‘Pecking order’
Elites (leading academics) – self-reinforcing through academic processes
Gatekeepers – determine access or non-access to academic communities
Peer groups – not well defined 

Networks / Social Circles

Mulhay (1977) (cited p.90-91)

“Research networks are amorphous social groupings which, partly due to migration…and partly due to overlapping membership…are in a state of constant flux. At any one time the research community as a whole, as well as particular disciplines and specialities within it, is composed of numerous networks at various stages of formation, growth and decline.”

Two interdependent nodes:

Operational Mode
What academics do
Working to the development of knowledge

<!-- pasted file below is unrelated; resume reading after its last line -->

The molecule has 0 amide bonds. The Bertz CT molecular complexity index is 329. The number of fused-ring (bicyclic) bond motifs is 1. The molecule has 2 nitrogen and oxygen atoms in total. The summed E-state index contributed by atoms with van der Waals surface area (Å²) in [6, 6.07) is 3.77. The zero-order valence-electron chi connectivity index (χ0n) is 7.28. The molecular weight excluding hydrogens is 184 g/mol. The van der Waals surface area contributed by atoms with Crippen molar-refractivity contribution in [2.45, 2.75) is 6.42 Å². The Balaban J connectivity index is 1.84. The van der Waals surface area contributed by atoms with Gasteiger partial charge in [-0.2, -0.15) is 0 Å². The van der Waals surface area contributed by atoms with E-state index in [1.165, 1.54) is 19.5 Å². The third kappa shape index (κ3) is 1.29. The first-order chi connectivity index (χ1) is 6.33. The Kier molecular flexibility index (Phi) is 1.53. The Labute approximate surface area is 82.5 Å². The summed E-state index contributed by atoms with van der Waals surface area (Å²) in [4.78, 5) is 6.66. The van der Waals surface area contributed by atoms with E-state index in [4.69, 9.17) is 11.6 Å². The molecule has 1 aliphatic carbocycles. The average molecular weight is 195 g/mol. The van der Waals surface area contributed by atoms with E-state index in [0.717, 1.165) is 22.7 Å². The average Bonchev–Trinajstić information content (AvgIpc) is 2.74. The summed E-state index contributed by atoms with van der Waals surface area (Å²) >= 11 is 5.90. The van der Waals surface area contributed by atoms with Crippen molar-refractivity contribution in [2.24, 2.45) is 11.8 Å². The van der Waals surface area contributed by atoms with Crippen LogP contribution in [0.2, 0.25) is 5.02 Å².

(e.g. networks)

Normative Mode
Values, aspirations and loyalties
Working to professional norms
(e.g. Peer group)

Influences

Internationalisation and globalisation in HE
Research funding structures
Fashion / (paradigm) shifts


6. Patterns of Communication

Communication is the ‘lifeblood of academia’

Cognitive – the promotion of knowledge
Social – establishing reputation

“Social interaction, communication of all sorts and the partly socially constructed nature of disciplines that is associated with them are the forces that bind together the sociological and the epistemological, giving shape and substance to the links between knowledge forms and knowledge communities.” (p.104)

Urban and Rural Research

Research ‘population’
  • Urban – tightly composed, intense, competitive 
  • Rural – spread out, less overlap 
Formal and Informal Modes
  • Formal communication – published literature 
  • Informal communication – word-of-mouth, drafts (blogging?)